Googlers' ethical refusal to build airgap systems curtailed Google's ability to bid on sensitive military contracts

A group of elite Google Cloud engineers simply refused to put any work into an airgap system designed to let the company bid on sensitive military contracts, which undermined the company's ability to seek military work.

This happened "earlier this year" according to a Bloomberg report, and was the inspiration for the googlers' successful uprising over sale of AI tools to the Pentagon's drone program.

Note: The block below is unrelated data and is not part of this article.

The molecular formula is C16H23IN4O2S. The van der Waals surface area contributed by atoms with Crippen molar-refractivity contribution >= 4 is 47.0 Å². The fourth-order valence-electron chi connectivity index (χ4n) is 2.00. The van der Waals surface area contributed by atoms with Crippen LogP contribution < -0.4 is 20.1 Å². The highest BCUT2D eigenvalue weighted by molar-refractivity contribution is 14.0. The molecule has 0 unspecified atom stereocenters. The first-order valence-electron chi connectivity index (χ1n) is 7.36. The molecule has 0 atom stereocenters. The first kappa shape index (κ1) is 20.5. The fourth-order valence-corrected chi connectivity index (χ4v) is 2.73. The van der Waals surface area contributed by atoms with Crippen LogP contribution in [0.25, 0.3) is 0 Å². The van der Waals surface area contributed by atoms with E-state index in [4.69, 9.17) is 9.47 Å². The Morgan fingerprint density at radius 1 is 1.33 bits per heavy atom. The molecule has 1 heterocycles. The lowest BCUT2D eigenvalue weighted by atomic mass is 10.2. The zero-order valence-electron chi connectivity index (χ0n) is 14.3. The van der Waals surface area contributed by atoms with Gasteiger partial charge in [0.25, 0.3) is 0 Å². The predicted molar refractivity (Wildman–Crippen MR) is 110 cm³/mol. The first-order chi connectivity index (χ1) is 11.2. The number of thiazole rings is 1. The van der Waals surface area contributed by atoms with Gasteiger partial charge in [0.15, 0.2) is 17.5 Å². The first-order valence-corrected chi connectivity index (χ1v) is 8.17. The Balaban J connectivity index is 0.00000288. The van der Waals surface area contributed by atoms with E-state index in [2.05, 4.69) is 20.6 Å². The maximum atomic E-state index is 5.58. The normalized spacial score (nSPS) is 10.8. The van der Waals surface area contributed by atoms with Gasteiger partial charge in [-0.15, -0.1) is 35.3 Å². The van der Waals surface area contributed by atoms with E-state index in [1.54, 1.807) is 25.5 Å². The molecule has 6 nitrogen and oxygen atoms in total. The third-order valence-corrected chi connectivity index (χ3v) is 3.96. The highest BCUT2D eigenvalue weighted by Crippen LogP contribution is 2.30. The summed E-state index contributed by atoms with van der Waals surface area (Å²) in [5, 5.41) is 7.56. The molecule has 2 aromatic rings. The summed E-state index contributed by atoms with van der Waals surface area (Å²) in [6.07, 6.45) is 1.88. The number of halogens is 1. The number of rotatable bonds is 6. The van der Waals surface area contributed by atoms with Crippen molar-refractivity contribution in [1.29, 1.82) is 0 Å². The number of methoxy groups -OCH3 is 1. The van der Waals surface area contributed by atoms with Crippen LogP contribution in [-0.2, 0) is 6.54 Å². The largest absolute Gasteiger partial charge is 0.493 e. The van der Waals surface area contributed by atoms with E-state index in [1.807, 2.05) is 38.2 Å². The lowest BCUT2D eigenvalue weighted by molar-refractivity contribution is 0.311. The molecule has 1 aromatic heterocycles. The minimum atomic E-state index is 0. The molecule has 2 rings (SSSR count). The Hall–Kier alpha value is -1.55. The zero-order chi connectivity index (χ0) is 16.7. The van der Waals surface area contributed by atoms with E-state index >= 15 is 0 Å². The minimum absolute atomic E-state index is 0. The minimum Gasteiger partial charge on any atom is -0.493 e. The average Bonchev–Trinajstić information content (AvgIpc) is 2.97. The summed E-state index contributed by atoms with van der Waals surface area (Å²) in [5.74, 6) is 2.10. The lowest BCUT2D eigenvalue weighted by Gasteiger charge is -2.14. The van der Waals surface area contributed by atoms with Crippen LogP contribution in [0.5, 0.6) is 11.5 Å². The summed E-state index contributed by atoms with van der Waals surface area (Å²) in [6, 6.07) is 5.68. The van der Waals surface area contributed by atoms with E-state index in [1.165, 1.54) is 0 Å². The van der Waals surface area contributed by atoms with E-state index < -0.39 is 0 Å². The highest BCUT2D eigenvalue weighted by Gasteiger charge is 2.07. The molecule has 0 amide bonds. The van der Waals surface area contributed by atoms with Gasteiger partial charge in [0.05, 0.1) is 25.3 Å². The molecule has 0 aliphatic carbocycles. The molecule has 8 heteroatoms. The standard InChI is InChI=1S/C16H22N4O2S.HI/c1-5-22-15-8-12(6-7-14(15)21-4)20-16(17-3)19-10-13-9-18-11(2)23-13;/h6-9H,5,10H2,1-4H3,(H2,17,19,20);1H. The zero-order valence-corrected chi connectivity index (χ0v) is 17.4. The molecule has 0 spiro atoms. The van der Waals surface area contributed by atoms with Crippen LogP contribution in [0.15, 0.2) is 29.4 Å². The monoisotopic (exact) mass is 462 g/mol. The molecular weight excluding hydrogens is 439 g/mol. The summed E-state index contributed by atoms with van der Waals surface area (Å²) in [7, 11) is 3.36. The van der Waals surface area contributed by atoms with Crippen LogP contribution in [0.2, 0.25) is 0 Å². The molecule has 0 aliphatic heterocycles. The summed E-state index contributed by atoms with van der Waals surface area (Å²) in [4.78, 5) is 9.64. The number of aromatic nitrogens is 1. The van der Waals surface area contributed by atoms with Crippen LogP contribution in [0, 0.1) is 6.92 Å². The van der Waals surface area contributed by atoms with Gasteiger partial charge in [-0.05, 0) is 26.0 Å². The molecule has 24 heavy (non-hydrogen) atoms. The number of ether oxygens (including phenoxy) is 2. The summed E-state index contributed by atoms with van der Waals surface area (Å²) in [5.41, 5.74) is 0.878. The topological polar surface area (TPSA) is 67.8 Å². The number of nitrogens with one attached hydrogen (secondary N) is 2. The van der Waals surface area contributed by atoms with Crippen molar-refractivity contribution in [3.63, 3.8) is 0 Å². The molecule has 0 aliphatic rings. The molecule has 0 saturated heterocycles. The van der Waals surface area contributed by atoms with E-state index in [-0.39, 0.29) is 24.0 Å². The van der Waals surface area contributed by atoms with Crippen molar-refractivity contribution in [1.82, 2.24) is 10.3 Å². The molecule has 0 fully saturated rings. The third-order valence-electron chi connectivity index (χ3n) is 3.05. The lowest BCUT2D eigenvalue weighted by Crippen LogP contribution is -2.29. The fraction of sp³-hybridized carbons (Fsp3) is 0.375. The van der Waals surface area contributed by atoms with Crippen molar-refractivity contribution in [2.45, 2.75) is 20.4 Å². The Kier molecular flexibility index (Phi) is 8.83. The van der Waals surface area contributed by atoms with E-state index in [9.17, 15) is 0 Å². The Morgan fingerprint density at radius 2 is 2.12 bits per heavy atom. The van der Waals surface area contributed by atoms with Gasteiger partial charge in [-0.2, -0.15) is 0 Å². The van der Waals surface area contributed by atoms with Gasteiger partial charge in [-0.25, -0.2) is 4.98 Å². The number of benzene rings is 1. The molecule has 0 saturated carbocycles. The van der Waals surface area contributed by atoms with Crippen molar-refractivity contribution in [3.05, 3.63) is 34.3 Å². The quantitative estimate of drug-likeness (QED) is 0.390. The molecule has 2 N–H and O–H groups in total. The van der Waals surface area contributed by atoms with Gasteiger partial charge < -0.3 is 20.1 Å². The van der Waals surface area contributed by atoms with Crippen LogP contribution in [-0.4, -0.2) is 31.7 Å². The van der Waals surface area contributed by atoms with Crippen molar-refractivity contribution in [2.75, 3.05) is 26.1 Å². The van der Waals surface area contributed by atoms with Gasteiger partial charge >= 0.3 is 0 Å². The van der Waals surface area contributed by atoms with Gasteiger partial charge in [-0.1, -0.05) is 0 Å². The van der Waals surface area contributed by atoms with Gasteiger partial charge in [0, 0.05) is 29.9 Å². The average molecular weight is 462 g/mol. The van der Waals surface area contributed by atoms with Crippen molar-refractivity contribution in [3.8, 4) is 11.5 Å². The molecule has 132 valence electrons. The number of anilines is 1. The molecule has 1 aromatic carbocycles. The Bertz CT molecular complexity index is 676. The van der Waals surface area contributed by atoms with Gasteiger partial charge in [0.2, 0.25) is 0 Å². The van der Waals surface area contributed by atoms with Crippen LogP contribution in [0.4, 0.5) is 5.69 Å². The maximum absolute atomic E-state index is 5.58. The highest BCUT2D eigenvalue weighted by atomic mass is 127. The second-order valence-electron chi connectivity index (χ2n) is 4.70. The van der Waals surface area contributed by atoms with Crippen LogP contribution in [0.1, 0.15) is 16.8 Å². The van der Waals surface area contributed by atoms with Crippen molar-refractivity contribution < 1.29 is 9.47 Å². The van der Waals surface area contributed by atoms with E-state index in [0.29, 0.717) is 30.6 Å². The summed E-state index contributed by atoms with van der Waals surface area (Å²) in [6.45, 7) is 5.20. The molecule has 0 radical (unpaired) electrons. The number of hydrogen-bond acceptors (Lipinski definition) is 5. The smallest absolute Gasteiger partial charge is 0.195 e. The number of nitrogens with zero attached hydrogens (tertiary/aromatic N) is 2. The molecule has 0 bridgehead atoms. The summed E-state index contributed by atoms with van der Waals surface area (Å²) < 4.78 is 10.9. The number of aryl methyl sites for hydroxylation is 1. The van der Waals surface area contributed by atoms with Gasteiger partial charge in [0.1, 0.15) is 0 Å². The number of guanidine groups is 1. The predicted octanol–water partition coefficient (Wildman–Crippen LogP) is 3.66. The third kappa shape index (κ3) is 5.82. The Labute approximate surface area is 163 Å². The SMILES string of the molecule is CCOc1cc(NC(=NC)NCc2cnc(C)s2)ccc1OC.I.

The engineers who participated in the boycott are known internally as the "Group of Nine" and were lionized by their colleagues for their ethical refusal to work on a project that would see the company's engineering might turned to military applications.

The entities most likely to require air-gap security systems are government agencies or financial firms. While experts debate the technology's merits, it does give customers "psychological" comfort, according to Jim Reavis, who runs Cloud Security Alliance, an industry group. "They're used to having their own computer that they look at, their own blinking light," he says. "I do question whether or not that's useful security."

Google Engineers Refused to Build Security Tool to Win Military Contracts [Mark Bergen/Bloomberg]